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[Caml-list] Five Questions about Objects
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Date: -- (:)
From: YAMAGATA yoriyuki <yoriyuki@m...>
Subject: Re: [Caml-list] Five Questions about Objects
From: Oleg <oleg_inconnu@myrealbox.com>
Subject: [Caml-list] Five Questions about Objects
Date: Sat, 13 Jul 2002 09:42:47 -0400

> let point a b = 
>   object
>     val x = a
>     val y = b
>     method get () = (x, y)
>   end;;

I think You can't do like this.  object ... end is a part of a class
definition, and not an ordinary expression.

However, I wonder why a class is necessary in the first place.  I'm
not familiar with the theory of OOP, but I feel like direct creation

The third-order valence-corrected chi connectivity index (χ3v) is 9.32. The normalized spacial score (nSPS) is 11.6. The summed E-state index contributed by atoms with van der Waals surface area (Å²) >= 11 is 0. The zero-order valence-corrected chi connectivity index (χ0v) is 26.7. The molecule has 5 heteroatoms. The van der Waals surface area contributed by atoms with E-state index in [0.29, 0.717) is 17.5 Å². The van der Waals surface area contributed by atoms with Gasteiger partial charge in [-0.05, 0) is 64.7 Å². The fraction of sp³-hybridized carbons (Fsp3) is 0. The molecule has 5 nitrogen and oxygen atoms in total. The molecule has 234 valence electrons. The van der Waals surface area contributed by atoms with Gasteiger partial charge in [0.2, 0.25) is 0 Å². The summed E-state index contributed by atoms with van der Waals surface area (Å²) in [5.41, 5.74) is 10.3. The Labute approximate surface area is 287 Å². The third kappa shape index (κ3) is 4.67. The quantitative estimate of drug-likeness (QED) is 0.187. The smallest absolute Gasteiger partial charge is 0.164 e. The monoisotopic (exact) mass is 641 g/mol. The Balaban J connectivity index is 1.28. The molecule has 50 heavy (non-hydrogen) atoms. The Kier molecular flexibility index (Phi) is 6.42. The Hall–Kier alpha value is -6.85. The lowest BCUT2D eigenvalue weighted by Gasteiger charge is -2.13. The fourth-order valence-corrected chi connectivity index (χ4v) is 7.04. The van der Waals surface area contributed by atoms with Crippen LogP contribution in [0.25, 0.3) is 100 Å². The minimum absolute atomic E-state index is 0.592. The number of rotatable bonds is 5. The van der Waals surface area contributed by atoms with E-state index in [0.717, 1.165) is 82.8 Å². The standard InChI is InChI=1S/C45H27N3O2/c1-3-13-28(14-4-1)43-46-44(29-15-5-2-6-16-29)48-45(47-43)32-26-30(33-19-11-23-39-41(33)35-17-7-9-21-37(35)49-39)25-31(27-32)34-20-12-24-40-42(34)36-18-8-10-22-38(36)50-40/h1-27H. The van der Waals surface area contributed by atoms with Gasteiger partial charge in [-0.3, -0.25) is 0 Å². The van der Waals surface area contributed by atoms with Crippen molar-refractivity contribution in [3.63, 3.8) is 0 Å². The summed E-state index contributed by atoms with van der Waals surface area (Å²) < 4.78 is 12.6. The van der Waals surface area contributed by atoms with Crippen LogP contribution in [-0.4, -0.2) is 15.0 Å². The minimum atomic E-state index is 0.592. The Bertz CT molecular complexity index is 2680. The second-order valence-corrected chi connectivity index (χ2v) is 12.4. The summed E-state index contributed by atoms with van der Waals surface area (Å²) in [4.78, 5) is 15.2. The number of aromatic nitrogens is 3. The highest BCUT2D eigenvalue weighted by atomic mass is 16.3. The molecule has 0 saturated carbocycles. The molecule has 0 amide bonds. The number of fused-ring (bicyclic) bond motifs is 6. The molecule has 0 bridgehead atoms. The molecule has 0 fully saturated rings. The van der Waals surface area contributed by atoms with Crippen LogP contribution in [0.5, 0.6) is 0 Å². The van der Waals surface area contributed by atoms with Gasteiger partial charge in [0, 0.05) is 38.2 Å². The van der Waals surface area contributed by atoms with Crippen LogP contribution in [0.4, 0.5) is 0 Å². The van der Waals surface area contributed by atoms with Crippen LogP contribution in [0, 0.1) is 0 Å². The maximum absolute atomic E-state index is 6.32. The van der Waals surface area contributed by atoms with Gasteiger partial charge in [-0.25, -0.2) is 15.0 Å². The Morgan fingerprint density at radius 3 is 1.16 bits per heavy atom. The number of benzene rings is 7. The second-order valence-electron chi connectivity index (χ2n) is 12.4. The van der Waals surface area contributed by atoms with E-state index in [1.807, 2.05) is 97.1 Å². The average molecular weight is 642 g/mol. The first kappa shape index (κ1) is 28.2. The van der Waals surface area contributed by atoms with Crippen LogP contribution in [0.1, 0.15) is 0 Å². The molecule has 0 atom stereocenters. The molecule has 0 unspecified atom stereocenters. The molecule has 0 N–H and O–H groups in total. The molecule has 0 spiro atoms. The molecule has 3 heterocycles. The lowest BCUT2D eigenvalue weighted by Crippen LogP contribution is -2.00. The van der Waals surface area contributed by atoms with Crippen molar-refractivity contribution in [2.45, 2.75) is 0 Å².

of objects is possible in functional languages.  It simplifies the
syntax, fits better the concept of functional programming, (I mean
the slogan that everything is an expression.) and more powerful.  Ok,
maybe it does not have much advantage over current approach, but if
both can do the same thing, why not use the simpler one?

> 4) Can I construct an object that the following function f would accept?
> # let f a = a#m1 (); a#b#m2 ();;
> val f : < b : < m2 : unit -> 'a; .. >; m1 : unit -> 'b; .. > -> 'a = <fun>

# class ['b] b (v:'b) = object method m2 () = v end;;
class ['a] b : 'a -> object method m2 : unit -> 'a end
# class ['a, 'c] a (v1: 'c) (v2:'a b) = 
object method m1 () = v1 method b = v2 end;;
class ['a, 'b] a :
  'b -> 'a b -> object method b : 'a b method m1 : unit -> 'b end
# f (new a 0 (new b 0));;
- : int = 0

--
Yamagata Yoriyuki
http://www.mars.sphere.ne.jp/yoriyuki/
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